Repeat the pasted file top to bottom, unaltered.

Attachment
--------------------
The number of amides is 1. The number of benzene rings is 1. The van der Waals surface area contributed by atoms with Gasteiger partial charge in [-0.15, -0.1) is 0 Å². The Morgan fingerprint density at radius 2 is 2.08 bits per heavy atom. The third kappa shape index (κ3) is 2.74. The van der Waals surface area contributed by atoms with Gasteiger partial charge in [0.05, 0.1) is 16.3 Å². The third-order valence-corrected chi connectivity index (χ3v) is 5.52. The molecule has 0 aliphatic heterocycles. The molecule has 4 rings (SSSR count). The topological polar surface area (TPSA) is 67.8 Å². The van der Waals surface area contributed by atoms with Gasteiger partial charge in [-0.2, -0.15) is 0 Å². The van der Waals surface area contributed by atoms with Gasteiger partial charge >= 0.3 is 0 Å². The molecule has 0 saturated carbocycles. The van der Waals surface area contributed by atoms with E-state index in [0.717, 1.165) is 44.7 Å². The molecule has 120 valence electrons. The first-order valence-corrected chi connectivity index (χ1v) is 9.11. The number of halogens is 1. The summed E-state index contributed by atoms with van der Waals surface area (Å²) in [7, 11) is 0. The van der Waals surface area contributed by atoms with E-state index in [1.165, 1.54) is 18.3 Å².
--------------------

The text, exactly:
The number of amides is 1. The number of benzene rings is 1. The van der Waals surface area contributed by atoms with Gasteiger partial charge in [-0.15, -0.1) is 0 Å². The Morgan fingerprint density at radius 2 is 2.08 bits per heavy atom. The third kappa shape index (κ3) is 2.74. The van der Waals surface area contributed by atoms with Gasteiger partial charge in [0.05, 0.1) is 16.3 Å². The third-order valence-corrected chi connectivity index (χ3v) is 5.52. The molecule has 0 aliphatic heterocycles. The molecule has 4 rings (SSSR count). The topological polar surface area (TPSA) is 67.8 Å². The van der Waals surface area contributed by atoms with Gasteiger partial charge in [-0.2, -0.15) is 0 Å². The van der Waals surface area contributed by atoms with Gasteiger partial charge >= 0.3 is 0 Å². The molecule has 0 saturated carbocycles. The van der Waals surface area contributed by atoms with E-state index in [0.717, 1.165) is 44.7 Å². The molecule has 120 valence electrons. The first-order valence-corrected chi connectivity index (χ1v) is 9.11. The number of halogens is 1. The summed E-state index contributed by atoms with van der Waals surface area (Å²) in [7, 11) is 0. The van der Waals surface area contributed by atoms with E-state index in [1.165, 1.54) is 18.3 Å².